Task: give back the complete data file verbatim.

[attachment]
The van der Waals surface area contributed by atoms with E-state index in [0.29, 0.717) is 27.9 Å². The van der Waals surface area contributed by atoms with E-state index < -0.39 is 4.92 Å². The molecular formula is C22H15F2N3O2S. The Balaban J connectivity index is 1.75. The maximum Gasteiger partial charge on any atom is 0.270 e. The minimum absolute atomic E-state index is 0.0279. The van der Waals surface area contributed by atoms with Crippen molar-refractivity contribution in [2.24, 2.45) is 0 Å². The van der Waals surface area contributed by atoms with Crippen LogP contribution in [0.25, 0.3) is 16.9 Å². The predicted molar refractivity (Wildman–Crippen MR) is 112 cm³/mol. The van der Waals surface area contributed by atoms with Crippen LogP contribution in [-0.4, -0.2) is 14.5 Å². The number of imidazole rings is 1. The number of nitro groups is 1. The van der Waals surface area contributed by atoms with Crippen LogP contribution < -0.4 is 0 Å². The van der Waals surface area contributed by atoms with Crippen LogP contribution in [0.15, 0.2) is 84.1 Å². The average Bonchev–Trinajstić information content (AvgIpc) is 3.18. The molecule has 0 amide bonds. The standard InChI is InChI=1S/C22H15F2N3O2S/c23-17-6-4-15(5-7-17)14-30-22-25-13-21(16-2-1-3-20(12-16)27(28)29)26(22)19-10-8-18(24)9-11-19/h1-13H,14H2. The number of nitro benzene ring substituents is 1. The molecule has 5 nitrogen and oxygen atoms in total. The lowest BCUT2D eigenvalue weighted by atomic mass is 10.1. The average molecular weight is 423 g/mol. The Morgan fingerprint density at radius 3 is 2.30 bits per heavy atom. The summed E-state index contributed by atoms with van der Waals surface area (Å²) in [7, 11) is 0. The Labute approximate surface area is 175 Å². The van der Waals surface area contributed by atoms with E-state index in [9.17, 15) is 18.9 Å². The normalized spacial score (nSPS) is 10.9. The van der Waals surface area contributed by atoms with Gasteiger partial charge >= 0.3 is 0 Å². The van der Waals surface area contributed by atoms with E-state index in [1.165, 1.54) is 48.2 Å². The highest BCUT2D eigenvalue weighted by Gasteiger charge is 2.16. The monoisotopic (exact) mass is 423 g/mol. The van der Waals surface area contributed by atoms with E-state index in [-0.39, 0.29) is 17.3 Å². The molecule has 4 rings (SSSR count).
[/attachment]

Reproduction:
The van der Waals surface area contributed by atoms with E-state index in [0.29, 0.717) is 27.9 Å². The van der Waals surface area contributed by atoms with E-state index < -0.39 is 4.92 Å². The molecular formula is C22H15F2N3O2S. The Balaban J connectivity index is 1.75. The maximum Gasteiger partial charge on any atom is 0.270 e. The minimum absolute atomic E-state index is 0.0279. The van der Waals surface area contributed by atoms with Crippen molar-refractivity contribution in [2.24, 2.45) is 0 Å². The van der Waals surface area contributed by atoms with Crippen LogP contribution in [0.25, 0.3) is 16.9 Å². The predicted molar refractivity (Wildman–Crippen MR) is 112 cm³/mol. The van der Waals surface area contributed by atoms with Crippen LogP contribution in [-0.4, -0.2) is 14.5 Å². The number of imidazole rings is 1. The number of nitro groups is 1. The van der Waals surface area contributed by atoms with Crippen LogP contribution < -0.4 is 0 Å². The van der Waals surface area contributed by atoms with Crippen LogP contribution in [0.15, 0.2) is 84.1 Å². The average Bonchev–Trinajstić information content (AvgIpc) is 3.18. The molecule has 0 amide bonds. The standard InChI is InChI=1S/C22H15F2N3O2S/c23-17-6-4-15(5-7-17)14-30-22-25-13-21(16-2-1-3-20(12-16)27(28)29)26(22)19-10-8-18(24)9-11-19/h1-13H,14H2. The number of nitro benzene ring substituents is 1. The molecule has 5 nitrogen and oxygen atoms in total. The lowest BCUT2D eigenvalue weighted by atomic mass is 10.1. The average molecular weight is 423 g/mol. The Morgan fingerprint density at radius 3 is 2.30 bits per heavy atom. The summed E-state index contributed by atoms with van der Waals surface area (Å²) in [7, 11) is 0. The Labute approximate surface area is 175 Å². The van der Waals surface area contributed by atoms with E-state index in [9.17, 15) is 18.9 Å². The normalized spacial score (nSPS) is 10.9. The van der Waals surface area contributed by atoms with Gasteiger partial charge >= 0.3 is 0 Å². The van der Waals surface area contributed by atoms with E-state index in [1.165, 1.54) is 48.2 Å². The highest BCUT2D eigenvalue weighted by Gasteiger charge is 2.16. The monoisotopic (exact) mass is 423 g/mol. The van der Waals surface area contributed by atoms with E-state index in [-0.39, 0.29) is 17.3 Å². The molecule has 4 rings (SSSR count).